Young people can no longer be convincingly captured with the help of plastic surgery and special syringes, but a little indulgence may convey - for moments - the former attitude to life. Fiat Chief designer Roberto Giolito and his team leaned once more over the design by Dante Giacosa and did what is actually considered frowned upon by car designers: they were allowed to get really nostalgic. The special edition 500 Vintage ´57 celebrates the year in which the Cinquecento made its debut and went up again in Italy with bicolore paintwork, whitewall optics for the wheels and a retro interior. Fifties and Cinquecento fans can also expect it from dealers north of the Alps from mid-April. Prices have not yet been fixed, but the little Latin lover should cost just under 17.000 euros.
The Soviet Union was very satisfied with itself in 1957: with its Sputnik it had won the first stage in the race to dominate space. You may have noticed that in Turin at the time, but what counted more there was the premiere of a small, affordable car that instantly captured hearts, wallets and streets with 13 hp and a rounded but compact design. The “Nuova 500”, which was supposed to replace the no less legendary “Topolino”, drove through Turin on a triumphal procession, accompanied by many beautiful Signorine, whose petticoat dresses actually found space in the small interior. Like the German Beetle or the French duck, the Fiat Cinquecento, which has sold millions, gave the economic upturn after the Second World War and mass mobility an optimistic face. 58 years ago Italy's first supermarket opened and Federico Fellini's “La Strada” became the first foreign film to win an Oscar.
In order to stage the Vintage 500 57 with a built-in attitude to life, Fiat had invited to the Turin company's first factory, which now houses the museum. In the immediate vicinity of the ancestors, the makers lovingly brought together the living room and kitchen. Fiat once built refrigerators in addition to aircraft engines.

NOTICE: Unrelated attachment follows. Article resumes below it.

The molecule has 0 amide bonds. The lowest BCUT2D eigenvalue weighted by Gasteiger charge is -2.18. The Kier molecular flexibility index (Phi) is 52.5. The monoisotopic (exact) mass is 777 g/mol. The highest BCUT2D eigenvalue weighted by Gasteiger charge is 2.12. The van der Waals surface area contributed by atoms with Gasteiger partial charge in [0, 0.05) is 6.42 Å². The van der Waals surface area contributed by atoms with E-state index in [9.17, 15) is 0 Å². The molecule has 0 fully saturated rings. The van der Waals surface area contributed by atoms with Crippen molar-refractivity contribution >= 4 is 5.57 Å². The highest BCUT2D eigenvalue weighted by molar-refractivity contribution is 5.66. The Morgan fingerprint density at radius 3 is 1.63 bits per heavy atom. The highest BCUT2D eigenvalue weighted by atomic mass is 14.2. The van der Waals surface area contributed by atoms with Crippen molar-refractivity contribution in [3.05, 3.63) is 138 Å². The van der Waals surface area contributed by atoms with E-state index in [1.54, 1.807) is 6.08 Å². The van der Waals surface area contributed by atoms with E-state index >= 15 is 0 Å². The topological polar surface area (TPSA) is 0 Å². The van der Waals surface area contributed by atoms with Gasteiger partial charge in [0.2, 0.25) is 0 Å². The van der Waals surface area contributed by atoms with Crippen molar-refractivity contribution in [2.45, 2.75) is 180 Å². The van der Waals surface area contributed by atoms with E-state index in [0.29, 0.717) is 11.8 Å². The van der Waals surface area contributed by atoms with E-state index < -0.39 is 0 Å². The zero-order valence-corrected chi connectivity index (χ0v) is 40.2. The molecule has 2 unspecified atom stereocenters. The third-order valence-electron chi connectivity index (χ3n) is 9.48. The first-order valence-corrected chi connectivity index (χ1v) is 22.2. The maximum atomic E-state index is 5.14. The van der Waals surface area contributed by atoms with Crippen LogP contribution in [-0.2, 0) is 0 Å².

The new-old 500 is also not a trendsetting technology vehicle, it is reminiscent of a time when lifestyle was still called Dolce vita. With this in mind, the current vintage trend looks back longingly to hide the growing complexity in favor of a simpler-looking world.
The special edition of the 500, which is no longer manufactured in Turin, has been given its own color package, which in addition to the pastel shades typical of that time also includes a white-painted roof. There are also white rims with chrome-plated hub caps. The interior with classic Fiat logos is also in the historic ivory color and offers connoisseurs of Italian furniture designs something special: the brown leather seating comes from the famous Poltrona Frau manufacturer.
The retro moment only applies to the appearance that has been put on modern engines, transmissions, assistance systems and infotainment. The well-known petrol engines 1.2 8V (51 kW / 69 PS) and the two-cylinder TwinAir (63 kW / 85 PS) are available for the drive in Germany.
It will soon be summer, and women's fashion once again promises feminine wide dresses. You get in the mood for Gelati, maybe a film with Sophia Loren is on TV. And you start singing “Volare” in the car. But you can't have everything: Domenico Modugno's world hit didn't hit the charts until 1958.
Author: Alexandra Felts / SP-X